Okaloosa County, Dewey Destin’s, and CBA Bring Interactive Lionfish Lesson to Fort Walton Beach High School

“Who’s ready to eat some lionfish?”

A slew of hands shoot up, the culmination of an interactive lesson about invasive species as part of CBA’s Spat On! program in Fort Walton Beach.

Jim Shirah, chef at Dewey Destin’s, placed the fillets on a hot pan, steam rising in the air of the classroom. Flipping the lionfish a few times, he placed the pieces onto a plate, ready for sampling. The students lined up.

Invasive species lessons are part of CBA’s Spat On! program. The initiative provides students with several hands-on activities and lessons that foster their understanding of oyster ecology and the estuarine habitat.

Spat On! encompasses both field experiences and in-class assignments. To introduce the students to oyster restoration, students help construct an oyster reef by bagging recycled oyster shell and placing the material at the end of the school year.

Amanda Briant, CBA Education Coordinator, began the lesson with an introductory presentation on invasive species and their effects on native ecoystems, before introducing Alex Fogg, Marine Resources Coordinator at Okaloosa County. Immersed in combating the invasive lionfish population by creating a seafood market for the species, Fogg traced the introduction and spread of lionfish, as well as different efforts used to curb the growth of their numbers.

“Events like this are great because they encourage removal efforts through commercialization of the fish, i.e. asking for it at the restaurant, or actively removing the lionfish themselves (when they get old enough),” Fogg explains, “The students were surprisingly interested, and most tried the lionfish at the end of the class.”

Chef Schirah showcased filleting a lionfish, removing the venomous spines, taking a look at the stomach contents, then removing the beautiful meat for cooking. Students came in closer, taking photos on their cell phones and oohing and aahing over the delicious smell filling the room.

Everyone who tried the fish loved it, all agreeing that they would order lionfish if offered at a local restaurant. “This is my new favorite fish,” one enthused.

Hands-on, taste-bud focused invasive species demonstrations provide students with a real-world solution to an ecological problem, prompting them to think creatively about landscape management and restoration.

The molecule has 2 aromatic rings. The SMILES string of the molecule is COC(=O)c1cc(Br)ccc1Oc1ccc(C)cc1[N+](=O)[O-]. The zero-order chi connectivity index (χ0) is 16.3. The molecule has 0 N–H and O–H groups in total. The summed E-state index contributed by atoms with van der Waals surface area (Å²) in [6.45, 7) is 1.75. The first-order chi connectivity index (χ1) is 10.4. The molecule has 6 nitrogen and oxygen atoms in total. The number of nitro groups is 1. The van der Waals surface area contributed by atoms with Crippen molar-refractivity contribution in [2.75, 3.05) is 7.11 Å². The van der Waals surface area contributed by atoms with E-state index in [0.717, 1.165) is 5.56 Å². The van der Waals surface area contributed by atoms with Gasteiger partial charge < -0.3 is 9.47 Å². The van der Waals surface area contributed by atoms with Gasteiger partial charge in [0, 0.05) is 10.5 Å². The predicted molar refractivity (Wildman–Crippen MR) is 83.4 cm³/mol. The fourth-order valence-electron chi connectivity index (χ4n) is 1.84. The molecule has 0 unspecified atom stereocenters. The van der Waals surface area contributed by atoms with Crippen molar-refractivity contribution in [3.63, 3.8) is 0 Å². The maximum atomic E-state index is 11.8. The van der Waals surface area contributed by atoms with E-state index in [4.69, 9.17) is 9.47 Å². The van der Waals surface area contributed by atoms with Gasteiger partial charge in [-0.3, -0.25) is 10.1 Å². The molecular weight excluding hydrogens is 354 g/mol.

The Back Porch Restaurant in Destin Donates Oysters to Spat On Education Program

In November, the Back Porch in Destin donated 30 oysters to be used in both high school  and home school classrooms as part of CBA’s Spat On! education program. With these oysters, students will directly examine oyster anatomy, learning more about how oysters fit into both the environment and the food chain.

Spat On! encompasses field experiences and in-class assignments. To introduce the students to oyster restoration, students help construct an oyster reef by bagging recycled oyster shell and placing the material. They monitor growing oysters using various aquaculture techniques, including GoPro Cameras and iPad minis, to analyze spat attachment and water regulation. Towards the end of the year, students move their matured oysters from the cultivation areas to a reef during a Move Your Mollusk event.

“Oysters are a keystone species in the Choctawhatchee Bay,” Amanda Briant, Education Coordinator for CBA, explains, “We believe that allowing students to actually hold and study these amazing critters will increase their appreciation this unique bivalve.”

Thank you Back Porch!

 

 

Okaloosa Gas Grants CBA $3000 for the Lewis School’s Grasses in Classes Program

Okaloosa Gas has granted CBA $3000 to support the Lewis School’s Grasses in Classes curriculum during the 2018-2019 school year.

Grasses in Classes raises awareness and individual knowledge of local ecosystems through first-hand field experiences and in-class instruction.  With funding through Okaloosa Gas, Grasses in Classes students will tend salt marsh nurseries throughout the school year and receive monthly education on local estuarine topics that meet Florida’s state science standards from CBA staff and AmeriCorps NWF Environmental Stewards. Periodically, the schoolchildren at the Lewis School will split the grasses to increase the nursery stock. The program instills a love of local habitat and restores shoreline.